#16 oscarsmaman

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Posted 20 February 2012 - 07:38 AM

I can't even imagine what sort of "advice" Hollye has for DILs who don't have progeny. Oh, wait. Let me try. "Suck it up! It's just YOU and your crabbiness that's dividing his family! If you really loved your husband, you'd shut up and take it! After all, he came from his mom and dad, so they must be just like HIM, right? If you love HIM, then you HAVE to love THEM!" Hollye is 6 years YOUNGER than I, so perhaps she could use a bit of advice herself-- Stop going to cancer treatment wings and telling terminal patients to "turn that frown upside down." Stop asking descendants of Holocaust victims about that "groovy diet" their ancestors went on to get so skinny. When comforting a family who just lost everything in a house fire, don't start bragging about the new interior decorator you just hired, and the cool way you're going to scrapbook all your family photos. Finally, when you go to work with the homeless in the soup kitchen for your Thanksgiving feel-good moment, you might want to refrain from urging all of them that they obviously just have a case of the holiday blahs, and they need to go get jobs, McDonald's is hiring. I think you get my drift. I thought nothing was so irksome as a fellow DIL with a non-DUH slamming all DUHs and all DILs who are married to them ("He's your problem, he's your problem!" "Well, what do I do to solve the problem, Capt. Obvious?" "Uh....I dunno, but he's your problem! Yep, that right there, he's your problem!...And you're stupid for being married to him! *I* never had that problem because I must have been smart, not to end up with a non-DUH!"). But really? Nothing takes the cake like a DIL who has a wonderful MIL and can't fathom anyone else having a toxic or abusive MIL. Except one who has a wonderful MIL, and preaches to other DILs in unfortunate situations that they have shoddy attitudes.

#17 ElvenDaydream

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Posted 20 February 2012 - 07:55 AM

... Wow. If you're for real, I feel REALLY sorry for you. In no particular order, allow me to point out all the ways in which you're wrong. First: You get to make the decisions for your family. You do NOT get to dictate to anyone else how their family functions. Second: Nobody should have children just to make their parents happy. Also, being responsible for an adult's happiness is a cruel burden on a child. That sort of thinking should be nipped in the bud. Third: Plenty of people raise perfectly wonderful children without any grandparental involvement at all, for a variety of reasons. Grandparents are a LUXURY, not a necessity. Fourth: It does not "take a village". And even if it did, you still don't need to let the village idiot have a turn. Fifth: Parents are supposed to be parents, not friends. Sixth: Parents make the rules! That's kind of the whole job: you make rules to keep the child as safe as possible. No parenting system is going to be perfect, but that doesn't mean anyone else has the right to stomp all over the rules and do whatever they want with/to the child. Seventh: Healthy people who have healthy interpersonal relationships do not need to spoil children in order to feel fulfilled. People who think they "need" to spoil their grandchildren in order to be happy should work on their own problems instead of creating new ones for the GC they claim to love so much. I'm sure there's more, but it's too early in the morning for this.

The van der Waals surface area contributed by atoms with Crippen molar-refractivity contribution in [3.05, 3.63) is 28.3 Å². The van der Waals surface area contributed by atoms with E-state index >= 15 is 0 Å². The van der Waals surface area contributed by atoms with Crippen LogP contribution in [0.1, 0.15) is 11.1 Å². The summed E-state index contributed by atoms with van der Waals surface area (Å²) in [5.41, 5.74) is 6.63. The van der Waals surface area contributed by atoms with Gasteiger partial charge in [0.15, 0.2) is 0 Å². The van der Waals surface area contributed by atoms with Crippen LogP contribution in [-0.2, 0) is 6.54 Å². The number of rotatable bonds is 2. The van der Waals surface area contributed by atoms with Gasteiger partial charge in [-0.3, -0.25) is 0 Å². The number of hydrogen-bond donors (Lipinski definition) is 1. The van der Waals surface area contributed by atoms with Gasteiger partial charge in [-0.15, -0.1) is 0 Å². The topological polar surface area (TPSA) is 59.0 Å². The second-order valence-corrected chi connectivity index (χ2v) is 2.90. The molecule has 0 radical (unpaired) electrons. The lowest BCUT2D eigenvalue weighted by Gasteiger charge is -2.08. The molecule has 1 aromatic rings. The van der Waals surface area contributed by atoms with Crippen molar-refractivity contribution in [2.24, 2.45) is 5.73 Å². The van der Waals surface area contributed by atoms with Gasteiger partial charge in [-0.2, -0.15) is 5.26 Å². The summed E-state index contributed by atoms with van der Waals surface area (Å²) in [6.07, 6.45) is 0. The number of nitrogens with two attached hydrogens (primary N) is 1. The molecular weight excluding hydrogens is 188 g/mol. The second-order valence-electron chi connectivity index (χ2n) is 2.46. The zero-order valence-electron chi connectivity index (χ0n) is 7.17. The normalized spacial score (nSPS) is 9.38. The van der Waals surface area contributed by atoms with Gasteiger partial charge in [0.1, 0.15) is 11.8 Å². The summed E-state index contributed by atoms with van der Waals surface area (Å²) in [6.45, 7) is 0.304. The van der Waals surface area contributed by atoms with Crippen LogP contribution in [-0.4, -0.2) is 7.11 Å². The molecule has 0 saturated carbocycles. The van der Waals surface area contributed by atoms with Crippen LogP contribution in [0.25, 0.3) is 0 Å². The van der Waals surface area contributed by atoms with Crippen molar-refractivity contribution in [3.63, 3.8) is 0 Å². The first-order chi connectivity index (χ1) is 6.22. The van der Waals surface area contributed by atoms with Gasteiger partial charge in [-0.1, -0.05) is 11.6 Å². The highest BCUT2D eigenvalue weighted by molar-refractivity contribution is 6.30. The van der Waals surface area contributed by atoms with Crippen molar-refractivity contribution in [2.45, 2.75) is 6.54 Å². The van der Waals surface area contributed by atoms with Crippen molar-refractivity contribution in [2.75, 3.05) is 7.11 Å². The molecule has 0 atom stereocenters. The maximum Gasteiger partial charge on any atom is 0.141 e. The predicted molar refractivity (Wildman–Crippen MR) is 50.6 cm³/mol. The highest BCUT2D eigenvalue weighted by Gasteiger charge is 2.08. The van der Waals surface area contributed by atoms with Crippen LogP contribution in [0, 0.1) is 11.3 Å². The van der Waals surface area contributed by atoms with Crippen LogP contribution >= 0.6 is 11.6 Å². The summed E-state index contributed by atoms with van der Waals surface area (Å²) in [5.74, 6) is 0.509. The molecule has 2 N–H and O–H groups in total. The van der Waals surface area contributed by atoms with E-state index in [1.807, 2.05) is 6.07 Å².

#18 missmm

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Posted 20 February 2012 - 08:17 AM

Sometimes I think posters here loose sight of the fact that not all MIL/DIL relationships are terrible. So Holly has valid points as well as those who responded in disagreement. One thing I feel that happens more often is where it's not just easy to like each other. So often I read that it is up to the MIL to wait for and follow DIL's lead. Really shouldn't both MIL and DIL try to look for the best in each other? Not be so quick to read negative into conversations so quickly. In other words to give each other a chance whenever possible. "Spoiling" GKs is something to be done with the parent's permission, IMO.I didn't know until I was an adult that staying up late or having a special dessert at GM was agreed upon in advance (out of us kids hearing). Kinda like telling the kids in front of the babysitter that if they behave for her then she can let them stay up an extra half hour or whatever. Parents need to know what is going on with their kids but not expect everyone else to be exactly like them with the kids. As far as "ugly clothes", beauty is in the sight of the beholder. I expect the GP who bought the clothes thought they were pretty or fun or what the GC wanted.

#19 summermommy

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Posted 20 February 2012 - 09:51 AM

Thanks for your unsolicited advice, Holly. I'll keep that in mind the next time my MIL might mention taking my children away from me. It's great you have a wonderful relationship with your MIL, honestly. What's not so great is a holier than thou attitude that's coming along with it in the tone of your post. Btw, your unsolicited advice and condescending tone may come back to bite you one day when you're a MIL as well. Just food for thought....

#20 4alarm

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Posted 20 February 2012 - 10:30 AM

Well - the OP is over 10 years younger than I am. We have 4 children Most of our marriage was spent with my husband deployed with the Navy. I rate the OP and her opinions along with those of my 15YO Knows all based on limited knowledge I will give her opinion all the consideration it deserves.